Trying to force her body to be as motionless as possible, she was aware she wasn't able to do it. She was shivering, and she cried silently as she waited until there were no more warriors fleeing by her. Then she stirred uneasily, because her thoughts were of two minds: she desperately wished to arise and climb the bluff in search of David, but fear kept her in place, mute and fearful of making a single move.
Meanwhile, down below in the Indian encampment came echoes of the awful sounds of blasts and screams. Had the Pikuni people awakened to find themselves facing this horror?
It was then that she excused David for his absence, since it he who had suggested they spend the evening on this butte. Had he not done so, she might even now be experiencing the fate of the people below.
But, what about my dearest friend, Amelia, who will still be down there in the Pikuni camp? Should I leave my hiding place and rush to try to find her?
Instinctively, Sharon knew she didn't dare go down into the Pikuni camp. Instead, she would pray that Gray Falcon, Amelia's beau, would protect her.
Then upon the early morning atmosphere came the sound of many pairs of heavy feet running back up the butte as quickly as possible. Was the enemy fleeing? Had the Blackfoot warriors sent them scurrying?
Yes. It seemed to her as if the enemy were in full retreat. Too late it occurred to her that she should have left her hiding place and climbed the tree above her for added protection, but there was not the time to scamper up it now. Instead, she covered her mouth to keep from screaming and tried to control her shivering. And, crouching down, she waited.
Hours seemed to pass before the sound of the battle was little more than a single shot heard here and there. Down below in the Pikuni camp came the inevitable wails of the women. Obviously, people had been either injured or killed.
Still, Sharon waited and waited, so terrified she could barely move. However, as time went on and she heard no more sounds of the battle, she raised her head and peeped out from the blanket of furs. No one was about.
Slowly, she sat up onto to her knees and glanced quickly around the environment. In the east she could see the beginning of a gray haze announcing the coming of the sun. Would now be the right time to set out to find David? It was still dark enough to provide cover for her, yet it was light enough so she wouldn't lose her way.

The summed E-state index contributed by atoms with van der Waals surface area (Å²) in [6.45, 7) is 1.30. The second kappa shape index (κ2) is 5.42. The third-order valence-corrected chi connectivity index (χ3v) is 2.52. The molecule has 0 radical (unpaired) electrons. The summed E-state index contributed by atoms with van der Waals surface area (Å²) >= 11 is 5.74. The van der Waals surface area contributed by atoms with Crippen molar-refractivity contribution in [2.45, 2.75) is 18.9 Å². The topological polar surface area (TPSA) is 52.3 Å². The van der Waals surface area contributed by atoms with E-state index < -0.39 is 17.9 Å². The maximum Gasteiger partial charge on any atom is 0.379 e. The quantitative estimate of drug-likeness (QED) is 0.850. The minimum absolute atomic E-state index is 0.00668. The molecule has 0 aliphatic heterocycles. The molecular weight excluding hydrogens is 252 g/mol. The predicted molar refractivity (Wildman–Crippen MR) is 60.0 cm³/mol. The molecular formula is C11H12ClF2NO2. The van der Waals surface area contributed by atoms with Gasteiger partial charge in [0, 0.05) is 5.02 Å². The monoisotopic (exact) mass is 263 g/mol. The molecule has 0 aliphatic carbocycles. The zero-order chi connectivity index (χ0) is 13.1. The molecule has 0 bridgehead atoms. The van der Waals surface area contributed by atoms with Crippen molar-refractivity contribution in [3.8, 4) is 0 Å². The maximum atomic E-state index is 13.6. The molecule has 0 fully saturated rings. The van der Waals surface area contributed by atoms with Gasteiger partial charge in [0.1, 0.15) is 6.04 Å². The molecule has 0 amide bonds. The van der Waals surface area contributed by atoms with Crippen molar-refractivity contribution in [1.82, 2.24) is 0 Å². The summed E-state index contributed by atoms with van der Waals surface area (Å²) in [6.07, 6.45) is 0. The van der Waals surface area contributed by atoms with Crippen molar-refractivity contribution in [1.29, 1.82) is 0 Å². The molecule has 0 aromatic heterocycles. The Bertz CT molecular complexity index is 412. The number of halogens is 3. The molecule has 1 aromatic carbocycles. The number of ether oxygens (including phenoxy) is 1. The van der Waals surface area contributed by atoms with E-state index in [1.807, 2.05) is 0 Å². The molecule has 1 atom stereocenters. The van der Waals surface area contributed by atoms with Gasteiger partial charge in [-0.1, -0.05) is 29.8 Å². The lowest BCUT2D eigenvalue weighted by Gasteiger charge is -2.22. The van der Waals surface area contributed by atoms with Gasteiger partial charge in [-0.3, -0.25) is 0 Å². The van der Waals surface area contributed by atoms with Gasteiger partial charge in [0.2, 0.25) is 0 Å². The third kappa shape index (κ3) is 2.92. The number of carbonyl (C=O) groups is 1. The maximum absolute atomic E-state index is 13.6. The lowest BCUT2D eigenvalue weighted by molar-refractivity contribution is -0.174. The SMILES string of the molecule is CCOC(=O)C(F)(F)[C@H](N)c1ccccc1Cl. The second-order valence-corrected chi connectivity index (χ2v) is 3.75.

Picking up the buckskin blanket and throwing it over her head and shoulders both for protection as well as a disguise, she came up to her feet and stepped toward the path leading upward toward the high butte—the one where she and David had set out his equipment.
Hopefully, David, too, had successfully hidden from the enemy warriors. She forgave him his negligence and perhaps even his cowardice since she couldn't imagine him fighting these Indians; he was ill-equipped to go into battle, for one reason. Although he always carried a gun for self-defense, he would have been caught unprepared to fight off this kind of enemy.
Deeply relieved at still being alive, Sharon breathed in a long breath and, letting it out, stepped a foot upon the path leading upward. That's when the awful yelp of an Indian war whoop spilt through the air. It sounded close to her, and, spinning around, she beheld a horse and its rider speeding toward her.
Momentarily, she was struck with the unreality of what was taking place. The rider on the horse was a huge man, was painted in black stripes covering his face, and, below his shoulders, he looked to be naked. The sight sickened her.
It was a reality she could not believe was happening to her, and one she had hoped experience in this strange and foreign land. Watching with horror as the man—looking more fiend than warrior—raced toward her, she felt as though this were no more than a nightmare and she merely needed to and the awful sight would be gone. But, as he came closer and closer, she realized this was no dream.
As quickly as possible, she threw off the blanket and ran up the path, her screams for help loud her ears. no help was to be seen or experienced this morning.
she wondered, is David?
As the enemy darted toward her, she suddenly discovered she possessed a spark of courage, and, realizing that fleeing would do her no good—she could not outrun a horse—she stopped her flight. She would take her stand here.